Answers from the legendary producer behind Dark Age of Camelot about his past, the move and his new gig
Matt Firor was the producer of Dark Age of Camelot and Executive Producer for all of Mythic until he stepped down a few weeks ago. Hot on the heels of the EA deal to buy Mythic, the timing was conspicuous to say the least. We get the truth from Matt about why he left.
|MMORPG.com:||According to the official release, you left Mythic due to the commute. Obviously, with the timing so close to the EA buyout, there are a lot of skeptics. Can you explain exactly why you chose to leave Mythic and the reason for the timing?|
Well, it did have something to do with the buyout, but my leaving was not a statement of any kind in regards to the acquisition. Instead, I left because, as a minor shareholder in Mythic, I got enough money to stop working for a while, and this coincided with my wife and I adopting two kids from Russia. And, I did have a heinous commute in terrible DC Beltway traffic (about 60 miles each way). Leaving Mythic just felt like the right thing to do. This way, I get to spend time at home – and teach my kids English! - and take this once-in-a-lifetime opportunity to relax and figure out what my next project is going to be.
|MMORPG.com:||Since the days where you were the producer of Dark Age of Camelot, your role at Mythic evolved. Can you explain what you were doing at the time of your departure?|
I guess you could look at it as the more Mythic grew and evolved, the more my position did the same. Back when we started I did lots of things – everything from producing and designing games, to doing health-care benefits administration, email administration, webmaster, sound effects, customer support, etc. As Dark Age of Camelot went into production, I concentrated on producing the game – although I did design a fair amount of it too. After Camelot's launch, Mythic rapidly expanded, we took on additional projects, and I became the head of all Development at Mythic, along with COO Rob Denton. At the time I left, I was heading up an internal assessment of next-gen console technology, and how its usefulness as a platform for MMOs.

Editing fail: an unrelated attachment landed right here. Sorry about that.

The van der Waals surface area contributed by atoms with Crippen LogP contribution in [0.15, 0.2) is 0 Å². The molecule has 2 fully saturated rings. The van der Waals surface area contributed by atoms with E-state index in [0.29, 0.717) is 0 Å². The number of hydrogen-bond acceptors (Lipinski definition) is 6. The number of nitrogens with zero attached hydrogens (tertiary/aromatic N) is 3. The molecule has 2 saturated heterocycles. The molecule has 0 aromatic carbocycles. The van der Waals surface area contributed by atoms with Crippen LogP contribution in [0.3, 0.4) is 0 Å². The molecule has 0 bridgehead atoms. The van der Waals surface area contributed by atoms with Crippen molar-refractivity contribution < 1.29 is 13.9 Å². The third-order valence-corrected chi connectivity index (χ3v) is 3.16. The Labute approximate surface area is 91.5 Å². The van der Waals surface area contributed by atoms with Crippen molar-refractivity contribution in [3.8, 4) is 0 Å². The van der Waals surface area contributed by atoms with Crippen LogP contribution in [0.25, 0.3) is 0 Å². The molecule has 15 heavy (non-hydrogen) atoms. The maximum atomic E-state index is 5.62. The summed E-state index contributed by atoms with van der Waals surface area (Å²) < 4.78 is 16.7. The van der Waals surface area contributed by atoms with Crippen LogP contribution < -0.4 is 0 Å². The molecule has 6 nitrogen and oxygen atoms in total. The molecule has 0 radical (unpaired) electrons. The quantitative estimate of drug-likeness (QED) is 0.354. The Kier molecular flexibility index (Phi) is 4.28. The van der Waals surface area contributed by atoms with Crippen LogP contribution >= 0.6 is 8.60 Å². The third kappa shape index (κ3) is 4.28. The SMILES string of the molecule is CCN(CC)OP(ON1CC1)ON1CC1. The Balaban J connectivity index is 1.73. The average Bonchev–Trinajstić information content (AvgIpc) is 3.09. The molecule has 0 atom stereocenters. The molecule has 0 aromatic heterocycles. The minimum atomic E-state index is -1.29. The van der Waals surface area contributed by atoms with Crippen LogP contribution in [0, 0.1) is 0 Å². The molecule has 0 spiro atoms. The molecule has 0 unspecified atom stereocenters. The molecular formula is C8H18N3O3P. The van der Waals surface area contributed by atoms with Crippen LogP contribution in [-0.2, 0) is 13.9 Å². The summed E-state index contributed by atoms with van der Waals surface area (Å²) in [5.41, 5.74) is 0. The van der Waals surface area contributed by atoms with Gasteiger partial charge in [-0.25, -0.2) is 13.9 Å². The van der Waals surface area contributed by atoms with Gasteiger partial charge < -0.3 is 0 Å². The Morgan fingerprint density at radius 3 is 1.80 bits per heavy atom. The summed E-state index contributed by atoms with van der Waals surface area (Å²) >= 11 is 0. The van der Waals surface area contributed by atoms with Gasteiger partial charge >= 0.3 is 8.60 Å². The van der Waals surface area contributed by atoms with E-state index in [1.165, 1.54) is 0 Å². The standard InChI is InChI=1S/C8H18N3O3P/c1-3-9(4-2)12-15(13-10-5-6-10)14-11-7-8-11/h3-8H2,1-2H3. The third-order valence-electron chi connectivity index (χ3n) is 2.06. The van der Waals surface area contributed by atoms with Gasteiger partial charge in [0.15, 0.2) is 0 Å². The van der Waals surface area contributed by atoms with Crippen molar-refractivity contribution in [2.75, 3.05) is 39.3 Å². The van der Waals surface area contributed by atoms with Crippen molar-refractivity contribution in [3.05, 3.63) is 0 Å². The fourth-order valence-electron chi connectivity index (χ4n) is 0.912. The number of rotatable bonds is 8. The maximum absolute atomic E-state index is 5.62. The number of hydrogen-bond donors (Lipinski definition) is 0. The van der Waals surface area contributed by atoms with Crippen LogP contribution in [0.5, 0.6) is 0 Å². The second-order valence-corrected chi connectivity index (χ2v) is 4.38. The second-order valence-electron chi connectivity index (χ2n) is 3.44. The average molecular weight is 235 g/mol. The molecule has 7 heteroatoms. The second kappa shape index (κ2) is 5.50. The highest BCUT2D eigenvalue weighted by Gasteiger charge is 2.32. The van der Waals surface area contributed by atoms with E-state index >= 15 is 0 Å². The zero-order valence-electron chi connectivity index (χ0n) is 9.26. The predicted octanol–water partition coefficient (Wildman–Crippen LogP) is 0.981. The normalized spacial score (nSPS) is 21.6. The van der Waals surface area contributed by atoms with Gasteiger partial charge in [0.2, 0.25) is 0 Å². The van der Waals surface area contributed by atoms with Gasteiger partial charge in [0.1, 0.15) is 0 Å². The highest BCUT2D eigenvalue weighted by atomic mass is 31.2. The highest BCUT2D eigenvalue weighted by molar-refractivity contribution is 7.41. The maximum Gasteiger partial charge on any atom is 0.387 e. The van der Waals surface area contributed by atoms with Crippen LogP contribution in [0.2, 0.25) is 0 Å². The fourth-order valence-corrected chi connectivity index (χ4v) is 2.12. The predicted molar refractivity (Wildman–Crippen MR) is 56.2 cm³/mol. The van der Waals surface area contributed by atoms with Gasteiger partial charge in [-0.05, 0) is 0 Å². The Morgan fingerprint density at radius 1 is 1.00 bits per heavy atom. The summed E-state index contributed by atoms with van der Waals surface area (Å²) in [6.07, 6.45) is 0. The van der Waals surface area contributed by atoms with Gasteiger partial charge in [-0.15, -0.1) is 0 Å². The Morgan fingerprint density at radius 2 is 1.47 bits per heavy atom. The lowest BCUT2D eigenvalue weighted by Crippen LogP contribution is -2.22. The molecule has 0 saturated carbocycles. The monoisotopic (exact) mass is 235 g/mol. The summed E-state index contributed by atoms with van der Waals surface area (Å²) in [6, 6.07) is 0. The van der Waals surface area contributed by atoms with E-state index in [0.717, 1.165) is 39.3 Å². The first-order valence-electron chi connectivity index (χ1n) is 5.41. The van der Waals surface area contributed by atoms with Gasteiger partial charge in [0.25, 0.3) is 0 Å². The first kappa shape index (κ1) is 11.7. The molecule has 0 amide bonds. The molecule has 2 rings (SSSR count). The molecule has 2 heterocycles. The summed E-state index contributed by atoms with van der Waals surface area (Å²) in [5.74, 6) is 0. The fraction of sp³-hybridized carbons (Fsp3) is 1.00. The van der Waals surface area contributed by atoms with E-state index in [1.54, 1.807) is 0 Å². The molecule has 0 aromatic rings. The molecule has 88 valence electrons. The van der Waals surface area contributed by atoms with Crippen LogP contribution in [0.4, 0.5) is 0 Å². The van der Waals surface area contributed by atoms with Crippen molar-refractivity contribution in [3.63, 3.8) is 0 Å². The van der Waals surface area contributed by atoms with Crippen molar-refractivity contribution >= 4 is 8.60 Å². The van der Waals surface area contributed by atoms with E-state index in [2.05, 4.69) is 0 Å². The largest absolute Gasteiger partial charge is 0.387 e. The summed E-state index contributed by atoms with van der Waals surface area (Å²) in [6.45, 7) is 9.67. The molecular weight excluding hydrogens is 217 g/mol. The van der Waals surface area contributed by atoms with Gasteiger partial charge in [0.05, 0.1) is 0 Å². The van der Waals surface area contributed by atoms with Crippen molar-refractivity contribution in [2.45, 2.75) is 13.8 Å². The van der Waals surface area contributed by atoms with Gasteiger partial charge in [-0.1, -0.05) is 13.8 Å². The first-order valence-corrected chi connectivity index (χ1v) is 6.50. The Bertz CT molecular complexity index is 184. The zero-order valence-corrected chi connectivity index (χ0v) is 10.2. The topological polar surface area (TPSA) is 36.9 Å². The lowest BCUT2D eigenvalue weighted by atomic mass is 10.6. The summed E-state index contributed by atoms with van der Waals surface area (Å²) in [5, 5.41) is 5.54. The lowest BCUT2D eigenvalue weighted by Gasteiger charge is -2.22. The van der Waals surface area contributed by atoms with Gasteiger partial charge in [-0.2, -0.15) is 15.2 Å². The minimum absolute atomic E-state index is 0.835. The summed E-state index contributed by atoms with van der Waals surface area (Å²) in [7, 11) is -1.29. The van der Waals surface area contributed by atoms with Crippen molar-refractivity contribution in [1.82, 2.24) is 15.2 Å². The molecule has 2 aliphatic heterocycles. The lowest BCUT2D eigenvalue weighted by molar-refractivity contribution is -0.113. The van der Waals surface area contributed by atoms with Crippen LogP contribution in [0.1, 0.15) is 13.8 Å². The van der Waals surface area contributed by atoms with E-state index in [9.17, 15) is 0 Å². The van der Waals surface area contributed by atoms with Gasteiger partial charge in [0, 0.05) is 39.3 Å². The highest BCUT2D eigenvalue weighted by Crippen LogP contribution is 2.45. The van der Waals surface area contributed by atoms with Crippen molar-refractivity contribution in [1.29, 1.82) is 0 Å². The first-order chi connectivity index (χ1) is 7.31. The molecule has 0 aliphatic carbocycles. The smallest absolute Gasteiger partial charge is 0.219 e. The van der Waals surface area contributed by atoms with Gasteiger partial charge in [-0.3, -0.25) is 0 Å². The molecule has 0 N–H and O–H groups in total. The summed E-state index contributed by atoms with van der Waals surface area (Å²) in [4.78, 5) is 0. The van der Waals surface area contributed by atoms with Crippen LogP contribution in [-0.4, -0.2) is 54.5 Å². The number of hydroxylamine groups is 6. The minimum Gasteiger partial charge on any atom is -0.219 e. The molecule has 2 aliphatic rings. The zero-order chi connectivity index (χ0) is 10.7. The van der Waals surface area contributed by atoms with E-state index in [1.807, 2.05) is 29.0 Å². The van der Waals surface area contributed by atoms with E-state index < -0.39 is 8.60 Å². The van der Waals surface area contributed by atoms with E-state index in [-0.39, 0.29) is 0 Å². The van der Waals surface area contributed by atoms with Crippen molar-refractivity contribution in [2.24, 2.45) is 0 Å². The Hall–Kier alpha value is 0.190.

|MMORPG.com:||Of all the people at Mythic, is there anyone you’ll particularly miss working with?|
Rob [Denton], of course, is at the top of that list. He and I have been friends for 20 years, and started out in the game industry in 1990 by founding Interesting Systems together. He's not the only one, though – I'll miss everyone I worked with at Mythic. After all I was there for 10 years, and you get really close to co-workers in that time, especially the ones that were in the early pre-Camelot days with me.
|MMORPG.com:||Your old boss is often a polarizing figure. You probably know him better than most. What are your thoughts on Mark Jacobs?|
Mark likes to speak his mind on issues that he feels passionately about. Just like anyone else, he's not right all the time – but on MMO issues, he's right more of the time that most people in the industry. He also calls things like he sees them, which can annoy people who aren't used to such directness. But I think Mythic's track record speaks for itself.
|MMORPG.com:||Now that you’ve left, can you tell us what you think of the EA/Mythic deal?|
Everyone wants me to dish some dirt on this one! Really, I think it's a good thing. We all know EA has had some problems in the past with absorbing acquired companies, but the new management there is committed to making the EA / Mythic relationship work, and I have no reason to doubt their sincerity. They need Mythic just as much as Mythic needs them – EA knows that online games are the future of this industry, and they are setting Mythic up to lead their online MMO efforts. The last thing they want to do is jeopardize their investment in the studio.